J Clin Med Res
Journal of Clinical Medicine Research, ISSN 1918-3003 print, 1918-3011 online, Open Access
Article copyright, the authors; Journal compilation copyright, J Clin Med Res and Elmer Press Inc
Journal website http://www.jocmr.org

Original Article

Volume 9, Number 12, December 2017, pages 965-969

Results of a Quality Improvement Project Aimed at Eliminating Healthcare Waste by Changing Medical Resident Test Ordering Behavior

Sushilkumar Satish Guptaa, i, Radhika Voletib, Vimbai Nyembac, Selma Demird, Olaoluwatomi Lamikanrae, Nomsa Musemwaf, Angela Saverimuthue, Kamaldeen Agoroe, Robert D. Kalterg, Peter Homelh, Melvyn Hechte, Lawrence B. Wolfe, Edward K. Chapnicke, Michael G. Kantrowitze, Stephan L. Kamholze

aDepartment of Pulmonary and Critical Care Medicine, Maimonides Medical Center, Brooklyn, NY, USA
bDepartment of Internal Medicine, Bay Health Kent General Hospital, Dover, DE, USA
cDepartment of Infectious Diseases, University of Maryland, Baltimore, MD, USA
dDepartment of Medicine, Baystate Medical Center, Springfield, MA, USA
eDepartment of Internal Medicine, Maimonides Medical Center, Brooklyn, NY, USA
fDepartment of Infectious Diseases, Penn State Hershey Medical Center, Hershey, PA, USA
gDepartment of Pathology and Laboratory Medicine, Maimonides Medical Center, Brooklyn, NY, USA
hBiostatistics Consultation Services, Department of Medicine, Maimonides Medical Center, Brooklyn, NY, USA
iCorresponding Author: Sushilkumar Satish Gupta, Department of Pulmonary and Critical Care Medicine, Maimonides Medical Center, 4802, 10th Avenue, Brooklyn, NY 11219, USA

Manuscript submitted September 22, 2017, accepted October 16, 2017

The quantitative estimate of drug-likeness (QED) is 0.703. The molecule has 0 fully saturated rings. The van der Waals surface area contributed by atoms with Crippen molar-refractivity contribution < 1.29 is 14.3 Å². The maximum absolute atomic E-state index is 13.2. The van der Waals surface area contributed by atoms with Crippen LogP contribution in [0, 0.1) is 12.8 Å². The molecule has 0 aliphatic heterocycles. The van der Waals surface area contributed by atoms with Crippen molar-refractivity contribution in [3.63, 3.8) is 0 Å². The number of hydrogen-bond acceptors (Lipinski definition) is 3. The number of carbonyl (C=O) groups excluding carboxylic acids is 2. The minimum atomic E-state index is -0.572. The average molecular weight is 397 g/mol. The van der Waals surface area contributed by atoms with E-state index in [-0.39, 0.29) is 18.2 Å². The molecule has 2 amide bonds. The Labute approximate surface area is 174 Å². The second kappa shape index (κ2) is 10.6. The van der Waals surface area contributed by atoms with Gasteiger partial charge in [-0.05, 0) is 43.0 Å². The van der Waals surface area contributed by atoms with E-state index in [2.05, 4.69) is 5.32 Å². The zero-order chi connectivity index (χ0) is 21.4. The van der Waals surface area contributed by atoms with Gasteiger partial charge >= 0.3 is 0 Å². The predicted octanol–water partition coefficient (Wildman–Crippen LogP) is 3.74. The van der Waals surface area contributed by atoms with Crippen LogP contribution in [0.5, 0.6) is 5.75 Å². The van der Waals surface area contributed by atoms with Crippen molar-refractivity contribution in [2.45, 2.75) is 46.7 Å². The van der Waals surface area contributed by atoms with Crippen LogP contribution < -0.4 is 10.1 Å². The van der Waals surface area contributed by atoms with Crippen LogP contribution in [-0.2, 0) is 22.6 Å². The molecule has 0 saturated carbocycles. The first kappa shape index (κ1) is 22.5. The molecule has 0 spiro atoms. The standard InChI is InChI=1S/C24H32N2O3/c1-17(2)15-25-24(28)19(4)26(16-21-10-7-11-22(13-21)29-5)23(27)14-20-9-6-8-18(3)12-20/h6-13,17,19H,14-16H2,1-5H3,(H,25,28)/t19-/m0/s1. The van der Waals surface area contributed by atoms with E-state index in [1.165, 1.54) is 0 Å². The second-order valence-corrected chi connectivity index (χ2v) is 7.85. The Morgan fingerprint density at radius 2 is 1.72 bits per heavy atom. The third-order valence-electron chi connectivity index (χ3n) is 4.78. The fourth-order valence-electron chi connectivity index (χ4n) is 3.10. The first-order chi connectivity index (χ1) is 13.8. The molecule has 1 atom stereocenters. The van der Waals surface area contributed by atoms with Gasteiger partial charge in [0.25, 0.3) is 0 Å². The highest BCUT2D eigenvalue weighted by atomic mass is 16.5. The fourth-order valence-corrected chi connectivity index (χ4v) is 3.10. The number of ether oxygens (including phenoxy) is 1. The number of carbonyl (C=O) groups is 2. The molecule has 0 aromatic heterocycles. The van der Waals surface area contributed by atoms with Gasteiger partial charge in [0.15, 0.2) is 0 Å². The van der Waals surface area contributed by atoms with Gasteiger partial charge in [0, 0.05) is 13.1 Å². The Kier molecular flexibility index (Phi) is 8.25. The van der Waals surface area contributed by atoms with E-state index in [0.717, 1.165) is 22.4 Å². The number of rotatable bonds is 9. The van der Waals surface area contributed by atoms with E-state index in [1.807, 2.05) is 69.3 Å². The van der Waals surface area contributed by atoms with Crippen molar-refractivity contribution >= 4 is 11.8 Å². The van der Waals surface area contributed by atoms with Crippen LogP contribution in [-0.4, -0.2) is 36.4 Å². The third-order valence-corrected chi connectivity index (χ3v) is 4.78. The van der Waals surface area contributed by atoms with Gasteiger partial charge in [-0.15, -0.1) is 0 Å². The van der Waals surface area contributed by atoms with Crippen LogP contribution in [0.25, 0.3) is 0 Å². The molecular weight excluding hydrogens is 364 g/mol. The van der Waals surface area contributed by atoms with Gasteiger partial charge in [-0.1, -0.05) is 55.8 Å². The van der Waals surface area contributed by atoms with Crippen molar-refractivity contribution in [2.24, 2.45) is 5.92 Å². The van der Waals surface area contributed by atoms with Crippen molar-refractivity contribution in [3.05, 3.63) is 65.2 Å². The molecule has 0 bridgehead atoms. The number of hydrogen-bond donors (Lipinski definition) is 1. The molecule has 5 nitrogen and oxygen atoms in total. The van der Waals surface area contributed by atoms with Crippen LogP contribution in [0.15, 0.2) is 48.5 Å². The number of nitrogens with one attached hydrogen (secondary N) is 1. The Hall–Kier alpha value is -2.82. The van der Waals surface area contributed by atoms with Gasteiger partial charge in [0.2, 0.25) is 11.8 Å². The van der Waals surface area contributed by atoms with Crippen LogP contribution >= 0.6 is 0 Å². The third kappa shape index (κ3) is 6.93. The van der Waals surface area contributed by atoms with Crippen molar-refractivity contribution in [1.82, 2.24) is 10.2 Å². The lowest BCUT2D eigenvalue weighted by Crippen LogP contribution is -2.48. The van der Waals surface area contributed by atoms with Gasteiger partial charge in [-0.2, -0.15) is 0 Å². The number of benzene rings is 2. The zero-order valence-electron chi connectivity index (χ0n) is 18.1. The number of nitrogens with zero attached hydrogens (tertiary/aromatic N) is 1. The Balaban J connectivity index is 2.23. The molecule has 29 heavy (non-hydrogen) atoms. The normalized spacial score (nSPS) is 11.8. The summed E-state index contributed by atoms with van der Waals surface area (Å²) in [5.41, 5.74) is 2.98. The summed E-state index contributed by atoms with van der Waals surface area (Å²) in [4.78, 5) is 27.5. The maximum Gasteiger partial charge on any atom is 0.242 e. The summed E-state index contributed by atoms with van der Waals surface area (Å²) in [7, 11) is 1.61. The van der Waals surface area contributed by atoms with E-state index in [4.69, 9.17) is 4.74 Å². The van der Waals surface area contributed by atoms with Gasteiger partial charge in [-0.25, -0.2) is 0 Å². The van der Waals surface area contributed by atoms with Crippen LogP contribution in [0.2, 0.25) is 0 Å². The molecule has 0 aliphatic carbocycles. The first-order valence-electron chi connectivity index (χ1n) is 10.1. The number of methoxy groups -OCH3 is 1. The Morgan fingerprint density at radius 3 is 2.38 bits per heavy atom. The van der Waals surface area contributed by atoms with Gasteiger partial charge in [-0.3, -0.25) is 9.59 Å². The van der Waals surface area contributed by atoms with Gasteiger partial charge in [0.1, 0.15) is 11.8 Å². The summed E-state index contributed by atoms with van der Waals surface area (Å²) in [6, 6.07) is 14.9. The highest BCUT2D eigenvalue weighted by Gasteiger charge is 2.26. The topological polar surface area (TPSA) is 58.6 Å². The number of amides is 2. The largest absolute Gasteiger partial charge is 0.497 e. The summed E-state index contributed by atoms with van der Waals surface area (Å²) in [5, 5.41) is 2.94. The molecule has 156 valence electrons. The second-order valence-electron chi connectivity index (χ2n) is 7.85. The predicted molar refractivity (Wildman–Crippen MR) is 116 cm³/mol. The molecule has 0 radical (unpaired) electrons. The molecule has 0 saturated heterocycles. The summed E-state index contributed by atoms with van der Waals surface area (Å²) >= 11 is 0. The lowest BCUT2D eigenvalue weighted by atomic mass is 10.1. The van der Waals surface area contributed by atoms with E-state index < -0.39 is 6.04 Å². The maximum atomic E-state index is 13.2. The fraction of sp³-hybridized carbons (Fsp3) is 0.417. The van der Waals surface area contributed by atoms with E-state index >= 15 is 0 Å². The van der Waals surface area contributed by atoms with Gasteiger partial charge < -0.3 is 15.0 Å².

Short title: Eliminating Healthcare Waste
doi: https://doi.org/10.14740/jocmr3210w


Background: In light of rising healthcare costs and evidence of inefficient use of medical resources, there is growing interest in reducing healthcare waste by clinicians. Unwarranted lab tests may lead to further tests, prolonged hospital stays, unnecessary referrals and procedures, patient discomfort, and iatrogenic anemia, resulting in significant economic and clinical effects. Blood tests are essential in guiding medical decisions, but they are also associated with significant financial and clinical costs. We designed a quality improvement study that attempted to decrease inappropriate ordering of laboratory tests while maintaining quality of care in a large residency program.

Methods: An algorithm outlining indications for complete blood count (CBC), coagulation profile (PT/INR) and basic metabolic profile (BMP) was created by the study team. Data from 1,312 patients over a 3-month period in the pre-intervention phase and 1,255 patients during the selected intervention phase were analyzed. The primary endpoint was mortality rate and secondary endpoints were length of stay and laboratory costs.

Results: There were significant decreases in the number of PT/INR orders (20.6%), followed by BMP orders (12.4%), and CBC orders (9.3%). The mortality rate was 5.3% for the pre-intervention phase and 5.8% for the selected intervention phase, with a difference of 0.5% (P = 0.44).

Conclusion: Our approach leads to a decrease in costs, preventing unnecessary downstream testing, and improving patient experience. It also brought a mental discipline while ordering blood tests amongst residents.

Keywords: Daily blood draws; High value care; Healthcare waste; Resident education; Length of stay; Quality improvement


Clinical laboratory tests are essential components of the diagnostic armamentarium available to physicians today. Results guide up to 70% of medical decisions [1]. Approximately 4 - 5 billion laboratory tests are ordered yearly in the United States [2], contributing to about 4% of annual healthcare expenditure [3]. In light of rising healthcare costs, there is interest in reducing unnecessary and/or inappropriate ordering of laboratory tests [4]. Results of unwarranted lab tests prompt follow-up diagnostic tests, prolong length of hospital stay (LOS), and promote unnecessary referrals/procedures, patient discomfort, and iatrogenic anemia, all contributing to increased downstream costs [5, 6].